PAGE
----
Chapter 5: Career of a moral scientist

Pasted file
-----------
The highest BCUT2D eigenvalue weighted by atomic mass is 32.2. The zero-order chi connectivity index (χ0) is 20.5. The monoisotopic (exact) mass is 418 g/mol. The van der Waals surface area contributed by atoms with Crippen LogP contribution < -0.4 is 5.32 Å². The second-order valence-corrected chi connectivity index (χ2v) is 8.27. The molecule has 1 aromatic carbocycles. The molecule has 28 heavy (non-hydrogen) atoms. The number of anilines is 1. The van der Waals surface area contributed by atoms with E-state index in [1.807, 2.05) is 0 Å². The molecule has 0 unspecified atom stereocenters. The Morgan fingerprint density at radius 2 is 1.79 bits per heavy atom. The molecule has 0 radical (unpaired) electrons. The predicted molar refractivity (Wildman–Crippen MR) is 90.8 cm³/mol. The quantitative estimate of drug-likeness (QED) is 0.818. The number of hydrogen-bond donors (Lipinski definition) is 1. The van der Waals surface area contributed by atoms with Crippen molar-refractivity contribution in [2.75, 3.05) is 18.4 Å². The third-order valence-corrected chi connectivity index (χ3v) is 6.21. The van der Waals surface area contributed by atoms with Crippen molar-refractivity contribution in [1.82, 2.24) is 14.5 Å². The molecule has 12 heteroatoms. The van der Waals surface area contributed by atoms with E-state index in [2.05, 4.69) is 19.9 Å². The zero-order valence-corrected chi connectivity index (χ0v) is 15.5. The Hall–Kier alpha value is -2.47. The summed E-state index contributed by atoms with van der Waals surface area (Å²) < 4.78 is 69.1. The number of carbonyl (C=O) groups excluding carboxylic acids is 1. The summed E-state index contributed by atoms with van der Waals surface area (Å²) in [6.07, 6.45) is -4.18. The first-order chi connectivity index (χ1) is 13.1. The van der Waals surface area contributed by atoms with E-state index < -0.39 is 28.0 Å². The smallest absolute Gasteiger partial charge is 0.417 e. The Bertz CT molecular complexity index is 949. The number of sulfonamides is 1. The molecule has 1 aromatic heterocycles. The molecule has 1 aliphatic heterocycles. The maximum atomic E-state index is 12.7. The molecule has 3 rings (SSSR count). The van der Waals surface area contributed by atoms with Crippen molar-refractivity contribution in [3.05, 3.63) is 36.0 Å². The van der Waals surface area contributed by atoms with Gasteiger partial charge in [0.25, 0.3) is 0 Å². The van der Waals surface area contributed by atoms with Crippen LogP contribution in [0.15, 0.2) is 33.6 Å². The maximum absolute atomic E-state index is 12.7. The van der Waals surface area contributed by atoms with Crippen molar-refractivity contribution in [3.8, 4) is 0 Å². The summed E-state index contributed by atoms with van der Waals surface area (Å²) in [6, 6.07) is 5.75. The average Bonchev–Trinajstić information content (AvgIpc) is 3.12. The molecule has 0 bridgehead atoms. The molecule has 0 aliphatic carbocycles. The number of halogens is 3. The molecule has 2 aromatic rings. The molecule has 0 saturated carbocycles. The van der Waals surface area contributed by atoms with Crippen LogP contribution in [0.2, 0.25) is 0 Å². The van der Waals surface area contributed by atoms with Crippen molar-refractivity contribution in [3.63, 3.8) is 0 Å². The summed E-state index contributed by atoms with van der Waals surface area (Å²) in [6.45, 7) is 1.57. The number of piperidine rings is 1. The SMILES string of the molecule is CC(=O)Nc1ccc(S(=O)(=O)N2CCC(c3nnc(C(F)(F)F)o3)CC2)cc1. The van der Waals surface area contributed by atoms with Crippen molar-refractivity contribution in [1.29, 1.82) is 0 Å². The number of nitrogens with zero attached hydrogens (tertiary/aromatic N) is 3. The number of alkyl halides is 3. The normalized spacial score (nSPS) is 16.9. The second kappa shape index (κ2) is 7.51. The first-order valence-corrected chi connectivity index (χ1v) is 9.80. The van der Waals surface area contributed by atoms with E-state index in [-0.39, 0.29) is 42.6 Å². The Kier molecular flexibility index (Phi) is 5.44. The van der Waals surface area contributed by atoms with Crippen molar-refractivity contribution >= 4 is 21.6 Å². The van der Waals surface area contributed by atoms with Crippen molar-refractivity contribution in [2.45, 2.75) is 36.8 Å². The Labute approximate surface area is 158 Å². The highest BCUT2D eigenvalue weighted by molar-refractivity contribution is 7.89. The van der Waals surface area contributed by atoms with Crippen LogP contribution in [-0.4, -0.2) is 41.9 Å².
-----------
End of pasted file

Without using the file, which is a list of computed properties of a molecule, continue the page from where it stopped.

1 FIRST UNIVERSITY LECTURER IN MORAL SCIENCES When he stepped out of his Pembroke fellowship in 1882, Neville had, at the age of 30, effectively hitched his future career to the new pattern of opportunities implicit in a redistribution of ﬁnance and inﬂuence from the colleges to the university. At that stage he saw himself primarily as a university teacher. Although, a year ago, he had coveted the part-time post of Pembroke’s treasurer (which would have carried a fellowship for as long as he held it), running the ﬁnances of such a small college was not of itself a particularly attractive prospect. So, after resigning himself to the fact that the Pembroke fellows were unlikely to vote a young nonconformist moralist (however popular personally) into such a prominent position within the college, he looked to the university for income-earning opportunities. He had already applied for, and got, in March 1881, the post of assistant secretary to the Local Examinations Syndicate; and he now knew not only that the objectives and organizational challenges associated with this fast-growing university department suited his temperament, but also that his administrative talents were evidently superior to those of the then secretary to the Syndicate.1 Accordingly, he set his sights on succeeding the latter as the Syndicate’s principal ofﬁcer. Meanwhile, as far as his long-term career objectives were concerned, the most important feature of the ‘general academic reorganization’2 unleashed by the 1882 revision of statutes lay in the revolution it was designed to achieve...
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